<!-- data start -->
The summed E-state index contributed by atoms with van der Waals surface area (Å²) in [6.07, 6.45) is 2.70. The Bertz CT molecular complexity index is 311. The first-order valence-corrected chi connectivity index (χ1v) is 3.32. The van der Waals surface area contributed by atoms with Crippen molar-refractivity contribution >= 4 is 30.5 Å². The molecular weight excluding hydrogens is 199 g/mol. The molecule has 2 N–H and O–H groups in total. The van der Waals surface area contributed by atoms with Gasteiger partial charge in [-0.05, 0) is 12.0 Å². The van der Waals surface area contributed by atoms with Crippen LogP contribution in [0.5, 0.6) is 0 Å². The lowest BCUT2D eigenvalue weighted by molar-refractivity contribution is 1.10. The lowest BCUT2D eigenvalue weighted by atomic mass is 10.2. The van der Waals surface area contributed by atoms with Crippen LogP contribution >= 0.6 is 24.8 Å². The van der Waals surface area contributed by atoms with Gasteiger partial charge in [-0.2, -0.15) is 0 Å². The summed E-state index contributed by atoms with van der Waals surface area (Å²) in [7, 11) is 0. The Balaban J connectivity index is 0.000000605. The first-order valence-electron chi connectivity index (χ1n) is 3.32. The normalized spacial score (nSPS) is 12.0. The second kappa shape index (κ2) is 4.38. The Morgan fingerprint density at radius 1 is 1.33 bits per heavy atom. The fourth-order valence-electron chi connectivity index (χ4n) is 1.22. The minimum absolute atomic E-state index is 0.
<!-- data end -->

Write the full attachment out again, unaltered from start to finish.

The summed E-state index contributed by atoms with van der Waals surface area (Å²) in [6.07, 6.45) is 2.70. The Bertz CT molecular complexity index is 311. The first-order valence-corrected chi connectivity index (χ1v) is 3.32. The van der Waals surface area contributed by atoms with Crippen molar-refractivity contribution >= 4 is 30.5 Å². The molecular weight excluding hydrogens is 199 g/mol. The molecule has 2 N–H and O–H groups in total. The van der Waals surface area contributed by atoms with Gasteiger partial charge in [-0.05, 0) is 12.0 Å². The van der Waals surface area contributed by atoms with Crippen LogP contribution in [0.5, 0.6) is 0 Å². The lowest BCUT2D eigenvalue weighted by molar-refractivity contribution is 1.10. The lowest BCUT2D eigenvalue weighted by atomic mass is 10.2. The van der Waals surface area contributed by atoms with Crippen LogP contribution >= 0.6 is 24.8 Å². The van der Waals surface area contributed by atoms with Gasteiger partial charge in [-0.2, -0.15) is 0 Å². The summed E-state index contributed by atoms with van der Waals surface area (Å²) in [7, 11) is 0. The Balaban J connectivity index is 0.000000605. The first-order valence-electron chi connectivity index (χ1n) is 3.32. The normalized spacial score (nSPS) is 12.0. The second kappa shape index (κ2) is 4.38. The Morgan fingerprint density at radius 1 is 1.33 bits per heavy atom. The fourth-order valence-electron chi connectivity index (χ4n) is 1.22. The minimum absolute atomic E-state index is 0.